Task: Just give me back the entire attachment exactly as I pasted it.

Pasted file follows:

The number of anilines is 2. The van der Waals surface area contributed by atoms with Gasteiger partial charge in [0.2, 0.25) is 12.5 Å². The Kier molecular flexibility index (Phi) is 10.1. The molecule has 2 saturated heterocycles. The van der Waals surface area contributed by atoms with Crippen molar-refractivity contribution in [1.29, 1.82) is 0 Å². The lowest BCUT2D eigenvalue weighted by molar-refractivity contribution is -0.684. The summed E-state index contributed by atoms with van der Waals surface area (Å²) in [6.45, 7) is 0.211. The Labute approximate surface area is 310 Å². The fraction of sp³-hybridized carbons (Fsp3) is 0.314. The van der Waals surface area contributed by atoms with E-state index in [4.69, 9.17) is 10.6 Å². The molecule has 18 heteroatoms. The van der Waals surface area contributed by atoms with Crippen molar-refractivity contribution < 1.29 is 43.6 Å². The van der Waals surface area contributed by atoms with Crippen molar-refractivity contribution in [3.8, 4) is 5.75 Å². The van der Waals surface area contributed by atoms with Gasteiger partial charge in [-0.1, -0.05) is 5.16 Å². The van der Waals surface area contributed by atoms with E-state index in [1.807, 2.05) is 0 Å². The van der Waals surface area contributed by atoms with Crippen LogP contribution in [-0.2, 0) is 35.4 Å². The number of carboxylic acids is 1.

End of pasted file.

The number of anilines is 2. The van der Waals surface area contributed by atoms with Gasteiger partial charge in [0.2, 0.25) is 12.5 Å². The Kier molecular flexibility index (Phi) is 10.1. The molecule has 2 saturated heterocycles. The van der Waals surface area contributed by atoms with Crippen molar-refractivity contribution in [1.29, 1.82) is 0 Å². The lowest BCUT2D eigenvalue weighted by molar-refractivity contribution is -0.684. The summed E-state index contributed by atoms with van der Waals surface area (Å²) in [6.45, 7) is 0.211. The Labute approximate surface area is 310 Å². The fraction of sp³-hybridized carbons (Fsp3) is 0.314. The van der Waals surface area contributed by atoms with E-state index in [4.69, 9.17) is 10.6 Å². The molecule has 18 heteroatoms. The van der Waals surface area contributed by atoms with Crippen molar-refractivity contribution < 1.29 is 43.6 Å². The van der Waals surface area contributed by atoms with Crippen molar-refractivity contribution in [3.8, 4) is 5.75 Å². The van der Waals surface area contributed by atoms with Gasteiger partial charge in [-0.1, -0.05) is 5.16 Å². The van der Waals surface area contributed by atoms with E-state index in [1.807, 2.05) is 0 Å². The van der Waals surface area contributed by atoms with Crippen LogP contribution in [-0.2, 0) is 35.4 Å². The number of carboxylic acids is 1.